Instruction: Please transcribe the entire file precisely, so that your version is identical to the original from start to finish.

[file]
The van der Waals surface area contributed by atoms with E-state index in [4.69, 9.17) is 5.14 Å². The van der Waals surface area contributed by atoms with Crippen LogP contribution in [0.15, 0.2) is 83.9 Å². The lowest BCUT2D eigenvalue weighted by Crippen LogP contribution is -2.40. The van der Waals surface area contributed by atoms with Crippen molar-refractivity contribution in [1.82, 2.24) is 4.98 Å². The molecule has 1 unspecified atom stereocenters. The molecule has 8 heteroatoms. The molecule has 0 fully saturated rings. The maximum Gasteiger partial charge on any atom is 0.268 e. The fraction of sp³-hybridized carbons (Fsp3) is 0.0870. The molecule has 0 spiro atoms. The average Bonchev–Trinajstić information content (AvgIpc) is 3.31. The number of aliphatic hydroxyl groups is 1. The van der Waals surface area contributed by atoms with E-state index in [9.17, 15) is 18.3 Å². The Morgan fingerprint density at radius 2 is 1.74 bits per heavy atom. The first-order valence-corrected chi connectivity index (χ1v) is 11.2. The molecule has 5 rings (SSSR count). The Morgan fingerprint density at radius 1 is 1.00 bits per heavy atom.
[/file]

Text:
The van der Waals surface area contributed by atoms with E-state index in [4.69, 9.17) is 5.14 Å². The van der Waals surface area contributed by atoms with Crippen LogP contribution in [0.15, 0.2) is 83.9 Å². The lowest BCUT2D eigenvalue weighted by Crippen LogP contribution is -2.40. The van der Waals surface area contributed by atoms with Crippen molar-refractivity contribution in [1.82, 2.24) is 4.98 Å². The molecule has 1 unspecified atom stereocenters. The molecule has 8 heteroatoms. The molecule has 0 fully saturated rings. The maximum Gasteiger partial charge on any atom is 0.268 e. The fraction of sp³-hybridized carbons (Fsp3) is 0.0870. The molecule has 0 spiro atoms. The average Bonchev–Trinajstić information content (AvgIpc) is 3.31. The number of aliphatic hydroxyl groups is 1. The van der Waals surface area contributed by atoms with E-state index in [9.17, 15) is 18.3 Å². The Morgan fingerprint density at radius 2 is 1.74 bits per heavy atom. The first-order valence-corrected chi connectivity index (χ1v) is 11.2. The molecule has 5 rings (SSSR count). The Morgan fingerprint density at radius 1 is 1.00 bits per heavy atom.